Tuesday, July 3, 2012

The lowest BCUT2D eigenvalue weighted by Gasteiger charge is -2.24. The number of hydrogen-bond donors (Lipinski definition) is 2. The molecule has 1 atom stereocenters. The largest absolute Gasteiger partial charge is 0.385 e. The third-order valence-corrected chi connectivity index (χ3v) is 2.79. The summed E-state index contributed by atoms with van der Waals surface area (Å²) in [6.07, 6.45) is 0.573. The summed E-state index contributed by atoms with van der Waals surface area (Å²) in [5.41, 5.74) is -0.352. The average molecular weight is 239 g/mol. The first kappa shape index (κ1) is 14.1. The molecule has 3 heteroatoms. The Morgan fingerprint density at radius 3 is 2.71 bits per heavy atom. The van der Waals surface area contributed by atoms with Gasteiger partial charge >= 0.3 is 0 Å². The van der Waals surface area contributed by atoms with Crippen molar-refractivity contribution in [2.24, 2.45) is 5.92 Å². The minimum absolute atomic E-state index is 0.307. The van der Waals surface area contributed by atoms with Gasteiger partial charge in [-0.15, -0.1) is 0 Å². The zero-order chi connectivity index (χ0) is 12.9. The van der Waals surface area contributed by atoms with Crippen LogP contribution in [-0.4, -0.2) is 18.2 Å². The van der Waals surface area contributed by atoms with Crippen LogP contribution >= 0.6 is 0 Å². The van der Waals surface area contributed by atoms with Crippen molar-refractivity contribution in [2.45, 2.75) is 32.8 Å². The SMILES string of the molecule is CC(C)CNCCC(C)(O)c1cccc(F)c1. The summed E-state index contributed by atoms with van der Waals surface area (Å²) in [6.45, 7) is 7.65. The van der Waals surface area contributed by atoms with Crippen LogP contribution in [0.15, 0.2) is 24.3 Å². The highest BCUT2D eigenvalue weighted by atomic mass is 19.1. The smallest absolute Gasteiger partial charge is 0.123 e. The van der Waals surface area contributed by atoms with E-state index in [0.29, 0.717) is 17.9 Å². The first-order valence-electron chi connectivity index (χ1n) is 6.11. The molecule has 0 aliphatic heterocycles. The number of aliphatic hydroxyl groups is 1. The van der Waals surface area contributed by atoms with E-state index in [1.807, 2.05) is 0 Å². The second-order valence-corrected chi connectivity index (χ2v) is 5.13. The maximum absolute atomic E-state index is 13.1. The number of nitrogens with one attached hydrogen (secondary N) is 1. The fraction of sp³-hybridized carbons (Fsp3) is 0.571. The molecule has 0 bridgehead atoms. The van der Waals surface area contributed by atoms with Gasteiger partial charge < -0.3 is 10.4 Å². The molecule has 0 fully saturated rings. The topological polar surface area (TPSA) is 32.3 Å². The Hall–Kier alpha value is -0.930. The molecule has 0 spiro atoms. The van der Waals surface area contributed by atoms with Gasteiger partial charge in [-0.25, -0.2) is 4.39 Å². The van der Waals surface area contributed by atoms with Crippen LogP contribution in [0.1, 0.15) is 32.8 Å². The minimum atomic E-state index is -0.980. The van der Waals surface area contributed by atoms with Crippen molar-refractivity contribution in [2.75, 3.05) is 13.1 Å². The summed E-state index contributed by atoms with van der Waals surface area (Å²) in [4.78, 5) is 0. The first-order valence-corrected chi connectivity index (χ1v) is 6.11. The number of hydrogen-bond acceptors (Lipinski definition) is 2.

Ibn ‘Arabi says, “No reward that a human being can receive for his achievements can compare with the felicity awarded to whoever shows compassion to humanity.” He also says, “God has entrusted animals to men in order to serve them. Treat them gently. When you use them to carry things, do not overload them. When you ride them, do not sit on them proudly.” According to Ibn ‘Arabi, the essence of morality is compassion. To help us persevere in treating others with kindness, gentleness, and consideration, he suggests that we be heedful and continuously evaluate, not only our actions, but also our feelings and thoughts. He says, “May God, who sees everything, open your inner eye, so that you can see and remember what you have done and thought, felt and said, in your daily life. Remember that you must account for it, and that you will be judged for it on the Day of Reckoning. Do not leave your accounting to that day. This is the time and the place to do it. See yourself, close your accounts. The only way to salvation is to go to the Hereafter clear and clean of all debts. Give heed to the advice of the Messenger of God, who said, “Make your accounting before it is made for you. Weigh your sins before they are weighed for you.” Weigh your transgressions against your good deeds while you still have time. “While you are alive, you are like a collector of benefits from God’s bounties, which come to you from myriads of hands. What you receive is not really yours. You are like a cashier: you must distribute what you have received, but you are responsible for the accounting of it. If you do not do it today, on the Day of Reckoning no one will come to your aid. You will hear the voice of the Absolute Punisher, who will say, “Haven’t I sent you messengers, haven’t I shown you the right way? Havent’t I given you the time within the day and within the night to follow My orders, ro remember Me and to praise Me? Now: Read your book. Your own soul is sufficient as a reckoner against you this day (Surah Bani Isra’il, 14) “if you wait until the last minute, you will receive no good from your regret. If you cannot see what you are doing, know that the veils covering the eye of your heart are thick, and you are rejected from God’s door of mercy. Go and kneel at the sill of that door; shed tears of repentance and beg for entrance. “There are three dangers that may keep you form examining yourself. The first is unconsciousness. The next is the imaginary pleasure you take in deceptions of your ego. The third is being a slave to your habits.” Ibn ‘Arabi practiced the continuous contemplation of his daily life. He mentions that one of his teachers wrote down on a piece of paper everything he did and said during the course of the day. At night he would make an accounting of that day’s words and actions. If he had done wrong, he would repent; if he had done right he would offer thanks to God. Ibn ‘Arabi noted not only what he did and said, but also his thoughts and feelings. He says, “In whatever state you find yourself, even if you are bettern than everyone else, ask God for, and work for, a better state. In everything you do, do not forget God.” According to Ibn ‘Arabi, contemplation and meditation are a means to protect oneself against all evil. In addition, they inspire patience against adversities. He believed in the value of all human beings, and in interacting with them with the best of intentions. He says, “Treat everyone equally, whether they are kings or paupers, old or young. Know that humankind is one body, and individuals are its members. A body is not a whole without its parts. The right of the man of knowledge is respect, the right of the ignorant one is advice, the right of the heedless one is to be awakened, the right of the child is compassion and love.” “Treat well those who are dependent upon you: your wives and husbands; your children; the people who work for you; animals in your care; plants in your garden. God has given them into your hands to test you, and you are in His care. Treat the ones in your care as you want the One in whose care you are to treat you. The Messenger of God says, “All creation are God’s dependents. God has left a few of His dependents in your hands. Show love, compassion, delicacy, generosity, and protection toward those who depend on you, and in fact to everyone.” “Teach your children good behavior with the words of God in His divine book. Secure for them conditions in which they can exercise what you have taught them. From the very beginning, teach them to bear difficulty, to have patience and consideration. Do not place in their heart the love of the world. Teach them to dislike the things of this world that will render them proud: beautiful clothes, delicacies, luxuries, excess of ambition; because all these will be substracted from the good due to them in the Hereafter. Let them not become accustomed to good things – yet beware that this, which may seem austere, should not bring forth in you the ugly character of miserliness toward your children.” “In all the good you do, do not expect any return of favors or of thankfulness. When someone causes you pain, do not retaliate by causing them pain. God considers such response as a sin, while He praises the ones who return kindness to those who have hurt them.” “Consider God’s orders and fear His justice in everything you do, in everything you say. He is tha All-Seeing, the All-Knowing, the Ever-Present. The essence of all religions is to know that although you may not see Him, He sees you. God’s orders are only heard and obeyed by the ones who love and fear Him.” “A miser is a coward because he does not have faith in God the Generous. The accursed Devil whispers in his ear that there is no death, he will live a long time, the world is hostile. If he gives what he has, he will be left destitute, dishonored and alone. He has to look after himself! If this evil imagination captures the heart, it leads to the edge of Hellfire.” “On the other hand, people who give their ears to God will hear Him say: And whoever is saved from the miserliness of his ego, those it is who find salvation (Surah Hashr, 9) Whoever is miserly is miserly to himself (Surah Muhammad, 38) “Because God will: Destroy their riches and harden their hearts (Surah Yunus, 88) “God’s messenger says, “God has next to him two angels who pray every morning: ‘O Lord, increase your bounties upon the generous, and take away from misers what they have.’” “The one who gives from his sustenance receives more from God that he gave. The miser, in addition to the sin of miserliness, is guilty of distrusting the Ultimate Sustainer, and depends on his miserable goods over the generosity of his Lord. Therefore spend from what God has given you and do not fear poverty. God will give you what is destined for you, whether you ask for it or not. No one who has been generous has ever perished in destitution.” “If you wish to find God’s pleasure and support in finding the truth, avoid being negative and control your temper and your anger. If you cannot stop feeling anger, at least do not show it. If you undertake this, you will disappoint the Devil and please God. That is the beginning of the education of your ego.” “Anger is a result and a sign of an ego out of control – left loose like a wild animal, untied and uncaged. When you hold your temper, it is as if you put a bridle on its head and barriers around it. Then you can begin to tame it so that it obeys and behaves, so that it cannot hurt others than itself – because your ego is still a part of you.” “When you can control your temper, your adversary will be calmed, since you are not reacting to his provocations or responding to his negativity. This is more effective than punishing him. He may be led to see the reality of his acts, to realize what is fair, and to confess his fault.” “Give value to your time. Live in the present moment. Do not live in heedlessness and in imagination and throw your time away. God has prescribed a duty, an act, a worship for your every moment. Know what it is and hasten to do it.” “Use your time first to earn your sustenance lawfully. The Messenger of God says, “The one who earns his sustenance lawfully through hs efforts is beloved of God. And , “God likes to see the believer working at his profession.” And, “God like the person who has a craft.” “It is related that one day Hadrat ‘Umar, beloved companion of the Prophet, met a group of people who were sitting around lazily doing nothing. He asked them who they were. “We are of those who put their affairs in the hands of God. We trust in Him,” they replied. “Indeed, you do not!” he heatedly responded. “You are nothing but freeloaders, parasites upon other people’s efforts. For someone who truly trusts in God first plants the seed in the belly of this earth, then hopes and puts his affairs in the hands of God the Sustainer.” “First perform the actions that God has given to you as obligations. Nex do what He has given you to do through the example of His prophets. Then take on what He has left you as voluntary, lawful, acceptable good deeds. And work to serve the ones who are in need.” “Distance yourselves from the heedless, for they are the slaves of their egos and of the desires of their flesh. They take hearts away from the light of truth and throw them into the dark hole of heedlessness, as they did with their own hearts. If you are forced to be with them in the same time and space, then face them and advice them. If they turn their backs on you, it is because they do not know their fronts from their backs. Be kind to them whether they turn their faces to you or their backs; then they may like you and respect you, and perchance they may become attached to you and follow you on the path of truth.” “Learn proper behavior. It is the means by which an intention becomes a good deed. Therefore it is the greatest capital in the hand of the seeker. The proof is in the words of the one who was brought with the most beautiful character, the last prophet, Muhammad, peace and blessings be upon him, who said, “I have been sent to perfect good behavior.” (The Tree of Being:Shajarat al-kawn. An Ode to the Perfect Man. Interpreted by Shaykh Tosun Bayrak al-Jerrahi al-Halveti. Archetype Pub. London, 2005)